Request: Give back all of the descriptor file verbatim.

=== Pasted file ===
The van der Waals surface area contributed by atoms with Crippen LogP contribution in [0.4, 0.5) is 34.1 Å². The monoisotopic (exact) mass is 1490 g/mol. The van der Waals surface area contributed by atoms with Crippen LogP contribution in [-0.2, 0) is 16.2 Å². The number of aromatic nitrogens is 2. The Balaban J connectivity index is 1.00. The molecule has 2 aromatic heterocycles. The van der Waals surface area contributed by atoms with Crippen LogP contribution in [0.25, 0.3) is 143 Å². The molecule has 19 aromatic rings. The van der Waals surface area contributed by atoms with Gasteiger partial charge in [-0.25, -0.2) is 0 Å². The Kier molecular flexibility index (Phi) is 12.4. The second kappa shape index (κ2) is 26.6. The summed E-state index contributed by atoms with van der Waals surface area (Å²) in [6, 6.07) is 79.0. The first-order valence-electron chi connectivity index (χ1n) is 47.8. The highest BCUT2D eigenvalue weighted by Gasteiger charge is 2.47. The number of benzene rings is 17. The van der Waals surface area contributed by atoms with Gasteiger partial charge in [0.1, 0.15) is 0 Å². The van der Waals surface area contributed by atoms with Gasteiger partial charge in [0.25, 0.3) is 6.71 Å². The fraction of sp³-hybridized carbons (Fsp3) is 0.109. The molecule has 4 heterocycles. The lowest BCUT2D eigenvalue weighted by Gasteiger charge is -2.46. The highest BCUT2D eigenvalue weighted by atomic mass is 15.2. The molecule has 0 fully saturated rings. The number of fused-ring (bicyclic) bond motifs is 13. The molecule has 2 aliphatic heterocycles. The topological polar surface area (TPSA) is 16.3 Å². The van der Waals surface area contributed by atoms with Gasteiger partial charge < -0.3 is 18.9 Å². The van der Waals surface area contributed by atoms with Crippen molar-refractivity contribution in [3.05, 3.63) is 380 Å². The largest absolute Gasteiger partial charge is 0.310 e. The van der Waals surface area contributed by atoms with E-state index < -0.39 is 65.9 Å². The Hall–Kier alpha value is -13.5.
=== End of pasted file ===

The van der Waals surface area contributed by atoms with Crippen LogP contribution in [0.4, 0.5) is 34.1 Å². The monoisotopic (exact) mass is 1490 g/mol. The van der Waals surface area contributed by atoms with Crippen LogP contribution in [-0.2, 0) is 16.2 Å². The number of aromatic nitrogens is 2. The Balaban J connectivity index is 1.00. The molecule has 2 aromatic heterocycles. The van der Waals surface area contributed by atoms with Crippen LogP contribution in [0.25, 0.3) is 143 Å². The molecule has 19 aromatic rings. The van der Waals surface area contributed by atoms with Gasteiger partial charge in [-0.25, -0.2) is 0 Å². The Kier molecular flexibility index (Phi) is 12.4. The second kappa shape index (κ2) is 26.6. The summed E-state index contributed by atoms with van der Waals surface area (Å²) in [6, 6.07) is 79.0. The first-order valence-electron chi connectivity index (χ1n) is 47.8. The highest BCUT2D eigenvalue weighted by Gasteiger charge is 2.47. The number of benzene rings is 17. The van der Waals surface area contributed by atoms with Gasteiger partial charge in [0.1, 0.15) is 0 Å². The van der Waals surface area contributed by atoms with Gasteiger partial charge in [0.25, 0.3) is 6.71 Å². The fraction of sp³-hybridized carbons (Fsp3) is 0.109. The molecule has 4 heterocycles. The lowest BCUT2D eigenvalue weighted by Gasteiger charge is -2.46. The highest BCUT2D eigenvalue weighted by atomic mass is 15.2. The molecule has 0 fully saturated rings. The number of fused-ring (bicyclic) bond motifs is 13. The molecule has 2 aliphatic heterocycles. The topological polar surface area (TPSA) is 16.3 Å². The van der Waals surface area contributed by atoms with Gasteiger partial charge < -0.3 is 18.9 Å². The van der Waals surface area contributed by atoms with Crippen molar-refractivity contribution in [3.05, 3.63) is 380 Å². The largest absolute Gasteiger partial charge is 0.310 e. The van der Waals surface area contributed by atoms with E-state index < -0.39 is 65.9 Å². The Hall–Kier alpha value is -13.5.